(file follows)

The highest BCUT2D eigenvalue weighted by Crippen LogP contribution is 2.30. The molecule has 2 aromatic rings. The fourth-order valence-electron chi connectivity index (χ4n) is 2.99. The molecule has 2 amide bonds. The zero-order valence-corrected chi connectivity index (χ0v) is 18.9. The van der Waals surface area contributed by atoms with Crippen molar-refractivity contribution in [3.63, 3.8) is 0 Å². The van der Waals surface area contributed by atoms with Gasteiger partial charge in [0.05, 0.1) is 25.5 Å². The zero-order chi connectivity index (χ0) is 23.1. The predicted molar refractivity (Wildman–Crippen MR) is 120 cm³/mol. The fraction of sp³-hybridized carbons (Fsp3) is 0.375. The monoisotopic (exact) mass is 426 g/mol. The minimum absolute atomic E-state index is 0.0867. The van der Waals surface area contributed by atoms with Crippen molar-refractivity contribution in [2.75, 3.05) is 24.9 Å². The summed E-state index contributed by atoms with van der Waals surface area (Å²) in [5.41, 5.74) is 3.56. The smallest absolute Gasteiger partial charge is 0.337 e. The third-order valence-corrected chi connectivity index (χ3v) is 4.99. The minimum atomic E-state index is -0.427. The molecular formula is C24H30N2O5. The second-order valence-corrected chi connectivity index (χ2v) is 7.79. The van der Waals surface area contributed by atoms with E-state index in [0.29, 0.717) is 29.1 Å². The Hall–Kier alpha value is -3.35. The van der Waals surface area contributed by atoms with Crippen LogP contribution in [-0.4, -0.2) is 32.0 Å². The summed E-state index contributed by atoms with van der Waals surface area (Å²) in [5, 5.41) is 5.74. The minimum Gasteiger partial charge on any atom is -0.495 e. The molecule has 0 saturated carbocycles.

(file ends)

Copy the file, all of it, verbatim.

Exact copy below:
The highest BCUT2D eigenvalue weighted by Crippen LogP contribution is 2.30. The molecule has 2 aromatic rings. The fourth-order valence-electron chi connectivity index (χ4n) is 2.99. The molecule has 2 amide bonds. The zero-order valence-corrected chi connectivity index (χ0v) is 18.9. The van der Waals surface area contributed by atoms with Crippen molar-refractivity contribution in [3.63, 3.8) is 0 Å². The van der Waals surface area contributed by atoms with Gasteiger partial charge in [0.05, 0.1) is 25.5 Å². The zero-order chi connectivity index (χ0) is 23.1. The predicted molar refractivity (Wildman–Crippen MR) is 120 cm³/mol. The fraction of sp³-hybridized carbons (Fsp3) is 0.375. The monoisotopic (exact) mass is 426 g/mol. The minimum absolute atomic E-state index is 0.0867. The van der Waals surface area contributed by atoms with Crippen molar-refractivity contribution in [2.75, 3.05) is 24.9 Å². The summed E-state index contributed by atoms with van der Waals surface area (Å²) in [5.41, 5.74) is 3.56. The smallest absolute Gasteiger partial charge is 0.337 e. The third-order valence-corrected chi connectivity index (χ3v) is 4.99. The minimum atomic E-state index is -0.427. The molecular formula is C24H30N2O5. The second-order valence-corrected chi connectivity index (χ2v) is 7.79. The van der Waals surface area contributed by atoms with E-state index in [0.29, 0.717) is 29.1 Å². The Hall–Kier alpha value is -3.35. The van der Waals surface area contributed by atoms with Crippen LogP contribution in [-0.4, -0.2) is 32.0 Å². The summed E-state index contributed by atoms with van der Waals surface area (Å²) in [5, 5.41) is 5.74. The minimum Gasteiger partial charge on any atom is -0.495 e. The molecule has 0 saturated carbocycles.